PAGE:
Scuffles flare at liberal Chinese newspaper in protest over censorship

Tue Jan 8, 2013 4:21am EST
 
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By James Pomfret

GUANGZHOU, China (Reuters) - Chinese police broke up scuffles outside the gates of a prominent newspaper in southern Guangzhou on Tuesday, as Communist Party authorities showed signs of a taking a harder line against journalists defying official censorship.

Crowds of people congregated for a second day outside the liberal Southern Weekly that has become embroiled in a highly symbolic open revolt against press control in Guangdong, China's most prosperous and liberal province, but many journalists were reluctant to call it a full-blown strike.

Guangdong was the birthplace of reforms, begun three decades ago, that propelled China to become the world's second-largest economy. How the party responds to the paper's battle against meddling by propaganda authorities stands to be a key indicator of new party leader Xi Jinping's reformist inclinations.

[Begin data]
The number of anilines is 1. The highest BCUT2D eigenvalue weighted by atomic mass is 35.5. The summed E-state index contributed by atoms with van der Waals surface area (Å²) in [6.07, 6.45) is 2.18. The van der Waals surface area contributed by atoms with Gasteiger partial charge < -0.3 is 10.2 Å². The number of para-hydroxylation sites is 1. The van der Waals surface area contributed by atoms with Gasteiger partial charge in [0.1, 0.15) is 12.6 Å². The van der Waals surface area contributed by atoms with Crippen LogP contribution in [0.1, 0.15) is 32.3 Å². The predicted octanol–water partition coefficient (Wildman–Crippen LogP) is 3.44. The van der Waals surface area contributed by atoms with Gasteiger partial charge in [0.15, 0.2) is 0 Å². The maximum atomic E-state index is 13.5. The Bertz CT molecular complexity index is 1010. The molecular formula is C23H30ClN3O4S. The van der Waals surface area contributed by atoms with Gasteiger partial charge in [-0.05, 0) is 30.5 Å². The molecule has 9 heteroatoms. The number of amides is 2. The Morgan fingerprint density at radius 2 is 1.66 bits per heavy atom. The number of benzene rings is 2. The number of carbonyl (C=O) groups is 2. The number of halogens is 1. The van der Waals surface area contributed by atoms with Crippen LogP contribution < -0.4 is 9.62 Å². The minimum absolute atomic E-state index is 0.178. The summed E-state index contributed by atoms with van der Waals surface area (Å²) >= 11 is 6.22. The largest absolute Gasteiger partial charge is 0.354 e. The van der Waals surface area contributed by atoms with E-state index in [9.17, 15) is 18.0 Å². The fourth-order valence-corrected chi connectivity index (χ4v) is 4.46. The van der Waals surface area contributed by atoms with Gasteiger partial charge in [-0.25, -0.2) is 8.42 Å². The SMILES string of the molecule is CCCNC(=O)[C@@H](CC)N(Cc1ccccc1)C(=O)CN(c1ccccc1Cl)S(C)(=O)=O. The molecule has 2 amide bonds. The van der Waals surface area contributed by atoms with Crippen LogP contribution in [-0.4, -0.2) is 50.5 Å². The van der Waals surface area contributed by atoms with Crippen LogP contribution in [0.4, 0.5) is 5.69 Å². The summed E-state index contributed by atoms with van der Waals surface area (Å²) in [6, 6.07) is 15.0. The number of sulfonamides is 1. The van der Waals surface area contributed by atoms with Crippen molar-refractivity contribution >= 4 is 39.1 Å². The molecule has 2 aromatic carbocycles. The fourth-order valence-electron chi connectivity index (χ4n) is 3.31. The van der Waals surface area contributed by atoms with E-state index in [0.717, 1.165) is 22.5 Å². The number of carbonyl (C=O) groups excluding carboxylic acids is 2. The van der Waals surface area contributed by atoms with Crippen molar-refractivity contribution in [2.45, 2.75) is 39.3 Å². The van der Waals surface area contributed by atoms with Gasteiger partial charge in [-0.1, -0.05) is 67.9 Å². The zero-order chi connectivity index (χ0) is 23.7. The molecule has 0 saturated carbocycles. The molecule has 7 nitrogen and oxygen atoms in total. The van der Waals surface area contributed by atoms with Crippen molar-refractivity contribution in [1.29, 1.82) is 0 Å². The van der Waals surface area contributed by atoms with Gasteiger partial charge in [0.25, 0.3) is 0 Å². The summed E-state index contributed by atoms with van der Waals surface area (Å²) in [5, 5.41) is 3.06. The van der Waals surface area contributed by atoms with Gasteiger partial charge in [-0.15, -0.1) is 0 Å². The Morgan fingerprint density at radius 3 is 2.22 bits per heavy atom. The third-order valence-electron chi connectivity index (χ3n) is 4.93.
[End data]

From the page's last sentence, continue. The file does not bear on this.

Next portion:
The scuffles broke out after supporters of the paper, published on Thursdays, jeered and skirmished with a small band of leftists holding posters of Chairman Mao Zedong and signs denouncing the Southern Weekly as "a traitor newspaper" for defying the party.

"These people (leftists) are paid agitators of the government, twisting the truth with propaganda. We had to do something about it," said pro-press freedom protester Cheng Qiubo.

Dozens of police officers had to intervene, though the protests were allowed to continue. Two technicians with a ladder tried to rig a surveillance camera to the branch of a tree outside the newspaper gates, but were swiftly surrounded and shouted down by angry crowds and forced to retreat.

The standoff at the Southern Weekly, long seen as a beacon of independent and in-depth reporting in China's stilted, highly controlled media landscape, escalated into a national social media issue and has triggered demands for the new leadership to enshrine media freedom.

The drama began late last week when reporters at the weekly accused censors of replacing an original New Year letter to readers that called for a constitutional government with another piece lauding the party's achievements.   Continued...

 
Demonstrators gather along a street near the headquarters of Southern Weekly newspaper in Guangzhou, Guangdong province, January 7, 2013. REUTERS/James Pomfret